Saturday, August 6, 2016

Where Did Martin Nufer Die?

This is not the subject I thought I would be penning for this post.  My original plan was an article about the search for my great great grandmother, Rose Nufer Loescher’s sisters.  That will now be done in another post.  But as part of my document review for that original post I decided I needed to transcribe the probate files for Rose’s parents, Martin Nufer and Maria Nufer.  I acquired these documents from the Illinois Regional Archive Depository in Macomb, Illinois about a decade ago.  So I decided that I needed to refresh my memory of what was included in them and what pieces of information they contained.

Now, transcription is not something I have previously found to be interesting or worth my limited research time.  I had convinced myself that a “careful” reading of the document and in many cases multiple readings was good enough.  What else could transcription possibly identify?  My answer to that question up to this point has been “not much”.

Well….turns out possibly a great deal in the case of the probate records for my third great grandfather, Martin Nufer.

Because I have not heretofore done much transcription I did a review of the principles of transcription from the book “Professional Genealogy” edited by Elizabeth Shown Mills. (1)  I then spent some time creating a transcription of Martin’s probate file.

No problem, right?  Not so fast!  As I was reading the document through while creating the transcription I found myself reading a section that was quite surprising.

In the Petition for Letters of Administration is where I found myself questioning whether what I was seeing was really what was written.  This particular Letters of Administration was for Martin’s wife Maria Nufer going to the Peoria County Court on 1 May 1877 requesting that the court grant her the right to administer the estate of her deceased husband who she said died in March 1873 without a “Will and Testament”. (2)

Fig. 1 - Petition for Letters of Administration - Martin Nufer

But it was the location of death that caught my attention.  All of the boiler-plate language indicating a death location in Peoria County was deliberately crossed out.  Handwritten in the location of death are two words – “in Texas”.  This can’t be.  What?  Texas?  I seriously questioned my need for stronger glasses when reading this.  My belief was that he had lived his life in the US in Central Illinois.

I had recorded in my database management program that he died in Peoria County, Illinois.  According to this document that information item was very wrong.  Not only was I wrong about the location of death but now I was finding that my views on transcription needed to change dramatically also.  Wow.

Now the Martin and Maria Nufer family has to this point been quite elusive to me.  There are several important questions about their lives that have eluded me so far and now I find that the questions I have about this family have grown.  Where in Texas did he die?  What day in March 1873 did he die?  What was he doing in Texas to begin with?  Was he there alone or was his family with him?  Oh My Gosh!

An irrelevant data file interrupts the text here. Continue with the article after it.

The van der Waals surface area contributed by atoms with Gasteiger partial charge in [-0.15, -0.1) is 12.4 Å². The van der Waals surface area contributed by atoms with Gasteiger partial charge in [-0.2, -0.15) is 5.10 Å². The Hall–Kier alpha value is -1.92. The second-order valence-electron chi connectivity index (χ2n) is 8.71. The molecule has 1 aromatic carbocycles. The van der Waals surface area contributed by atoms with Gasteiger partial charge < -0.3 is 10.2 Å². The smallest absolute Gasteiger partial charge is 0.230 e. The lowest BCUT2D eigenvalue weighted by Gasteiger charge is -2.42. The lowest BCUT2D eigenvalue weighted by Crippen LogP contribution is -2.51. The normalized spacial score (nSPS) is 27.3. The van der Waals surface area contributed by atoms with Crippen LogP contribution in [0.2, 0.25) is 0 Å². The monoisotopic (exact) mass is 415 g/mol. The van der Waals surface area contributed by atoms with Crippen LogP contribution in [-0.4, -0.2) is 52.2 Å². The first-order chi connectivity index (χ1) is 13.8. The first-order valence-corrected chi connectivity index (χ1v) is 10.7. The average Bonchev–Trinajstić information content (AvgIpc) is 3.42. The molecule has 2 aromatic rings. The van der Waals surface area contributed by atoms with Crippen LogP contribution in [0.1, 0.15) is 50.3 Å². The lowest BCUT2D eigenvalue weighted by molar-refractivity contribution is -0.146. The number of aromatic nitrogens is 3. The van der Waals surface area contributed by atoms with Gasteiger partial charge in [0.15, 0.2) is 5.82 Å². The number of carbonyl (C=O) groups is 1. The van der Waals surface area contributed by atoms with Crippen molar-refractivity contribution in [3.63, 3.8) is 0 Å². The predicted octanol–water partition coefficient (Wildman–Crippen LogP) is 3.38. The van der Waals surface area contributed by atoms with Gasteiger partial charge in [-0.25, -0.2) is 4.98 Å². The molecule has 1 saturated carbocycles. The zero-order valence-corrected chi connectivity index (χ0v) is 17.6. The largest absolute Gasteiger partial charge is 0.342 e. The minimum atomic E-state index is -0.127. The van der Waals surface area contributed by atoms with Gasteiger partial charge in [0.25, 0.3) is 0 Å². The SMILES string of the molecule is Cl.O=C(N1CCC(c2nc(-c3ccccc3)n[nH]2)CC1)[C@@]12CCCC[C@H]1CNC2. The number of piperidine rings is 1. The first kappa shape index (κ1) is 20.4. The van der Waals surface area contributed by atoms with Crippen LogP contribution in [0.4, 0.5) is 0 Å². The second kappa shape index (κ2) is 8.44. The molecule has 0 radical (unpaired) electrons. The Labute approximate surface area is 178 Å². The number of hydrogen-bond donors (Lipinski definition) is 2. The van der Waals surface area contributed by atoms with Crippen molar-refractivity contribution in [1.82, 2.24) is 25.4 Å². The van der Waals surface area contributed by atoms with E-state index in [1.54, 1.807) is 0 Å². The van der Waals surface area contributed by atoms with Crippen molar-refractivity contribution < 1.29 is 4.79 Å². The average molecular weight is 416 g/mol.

I will just add these questions to the list I already have for Martin and Maria.  What is the city name that they came from in Baden Germany?  When did they emigrate from Baden?  When did they take up residence in Peoria, Illinois where I finally pick up their trail around 1860.

Martin’s death has been a mystery also.  I had been unable to find any record of a funeral at any of the Catholic churches in Peoria, Illinois.  He also was not listed in the burial records for St Joseph’s Cemetery in West Peoria, Illinois even though there is a cemetery marker there. 

Maybe now I know why!!!  One possibility is that if he really died in Texas then maybe he was not brought back to Peoria for burial.  I don’t know.  All I have to go on is what is in this probate record – he died in March 1873 in Texas.

Because of all of the previous questions I have about this family I knew that I really needed to spend some serious time in Peoria looking for information in any extant newspapers, especially any Germany language publications.  That activity seems to be even more important now.

Well…I have learned many things in this transcription effort.  First, I am not infallible.  My belief that I have been reviewing and reading these documents carefully and completely, especially those complicated and long probate files, is just plain wrong.  I need to start spending more time reading and transcribing.  It is in this process that I will no doubt find inaccuracies I have documented previously and new information that I had missed.

Secondly, transcription is VERY important and very much worth my time and effort.  That means my to-do list has grown substantially but the results I know now are worth it.

Lessons learned!

(1) Elizabeth Shown Mills, editor, “Professional Genealogy,” (Maryland, Baltimore:  Genealogical Publishing Company, 2001).

(2) Peoria County, Illinois, probate case files, no. 2097, Martin Nufer (1877);  Illinois Regional Archives Depository System, Western Illinois University, Macomb.

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